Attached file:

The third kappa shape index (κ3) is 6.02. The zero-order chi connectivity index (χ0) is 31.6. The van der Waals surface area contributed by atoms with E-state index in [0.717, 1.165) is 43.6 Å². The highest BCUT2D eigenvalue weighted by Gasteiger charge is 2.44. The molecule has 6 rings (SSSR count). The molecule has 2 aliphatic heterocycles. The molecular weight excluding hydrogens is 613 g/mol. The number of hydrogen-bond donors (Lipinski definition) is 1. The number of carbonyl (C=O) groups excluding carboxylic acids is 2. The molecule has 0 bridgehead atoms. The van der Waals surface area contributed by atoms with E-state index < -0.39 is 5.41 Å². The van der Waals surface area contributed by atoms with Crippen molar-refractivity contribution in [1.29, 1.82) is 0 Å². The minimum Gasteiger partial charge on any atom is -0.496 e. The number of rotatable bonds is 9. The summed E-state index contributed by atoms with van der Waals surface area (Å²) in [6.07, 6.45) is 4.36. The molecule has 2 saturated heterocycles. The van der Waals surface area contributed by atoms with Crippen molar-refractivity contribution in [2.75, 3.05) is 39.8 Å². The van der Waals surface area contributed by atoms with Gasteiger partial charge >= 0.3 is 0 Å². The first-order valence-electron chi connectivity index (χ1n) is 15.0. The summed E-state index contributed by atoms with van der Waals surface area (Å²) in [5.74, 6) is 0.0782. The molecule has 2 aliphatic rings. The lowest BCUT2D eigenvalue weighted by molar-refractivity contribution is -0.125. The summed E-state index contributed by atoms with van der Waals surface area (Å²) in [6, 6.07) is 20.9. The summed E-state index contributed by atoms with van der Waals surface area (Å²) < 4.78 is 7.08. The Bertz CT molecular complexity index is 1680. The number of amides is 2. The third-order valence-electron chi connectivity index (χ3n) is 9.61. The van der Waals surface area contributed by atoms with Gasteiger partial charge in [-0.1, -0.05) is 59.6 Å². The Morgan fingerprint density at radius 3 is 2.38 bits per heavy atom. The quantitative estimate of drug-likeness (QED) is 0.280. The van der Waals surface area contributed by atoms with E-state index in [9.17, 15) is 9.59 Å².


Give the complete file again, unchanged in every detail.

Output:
The third kappa shape index (κ3) is 6.02. The zero-order chi connectivity index (χ0) is 31.6. The van der Waals surface area contributed by atoms with E-state index in [0.717, 1.165) is 43.6 Å². The highest BCUT2D eigenvalue weighted by Gasteiger charge is 2.44. The molecule has 6 rings (SSSR count). The molecule has 2 aliphatic heterocycles. The molecular weight excluding hydrogens is 613 g/mol. The number of hydrogen-bond donors (Lipinski definition) is 1. The number of carbonyl (C=O) groups excluding carboxylic acids is 2. The molecule has 0 bridgehead atoms. The van der Waals surface area contributed by atoms with E-state index < -0.39 is 5.41 Å². The van der Waals surface area contributed by atoms with Crippen molar-refractivity contribution in [1.29, 1.82) is 0 Å². The minimum Gasteiger partial charge on any atom is -0.496 e. The number of rotatable bonds is 9. The summed E-state index contributed by atoms with van der Waals surface area (Å²) in [6.07, 6.45) is 4.36. The molecule has 2 saturated heterocycles. The van der Waals surface area contributed by atoms with Crippen molar-refractivity contribution in [2.75, 3.05) is 39.8 Å². The van der Waals surface area contributed by atoms with Gasteiger partial charge >= 0.3 is 0 Å². The first-order valence-electron chi connectivity index (χ1n) is 15.0. The summed E-state index contributed by atoms with van der Waals surface area (Å²) in [5.74, 6) is 0.0782. The molecule has 2 aliphatic rings. The lowest BCUT2D eigenvalue weighted by molar-refractivity contribution is -0.125. The summed E-state index contributed by atoms with van der Waals surface area (Å²) in [6, 6.07) is 20.9. The summed E-state index contributed by atoms with van der Waals surface area (Å²) < 4.78 is 7.08. The Bertz CT molecular complexity index is 1680. The number of amides is 2. The third-order valence-electron chi connectivity index (χ3n) is 9.61. The van der Waals surface area contributed by atoms with Gasteiger partial charge in [-0.1, -0.05) is 59.6 Å². The Morgan fingerprint density at radius 3 is 2.38 bits per heavy atom. The quantitative estimate of drug-likeness (QED) is 0.280. The van der Waals surface area contributed by atoms with E-state index in [9.17, 15) is 9.59 Å².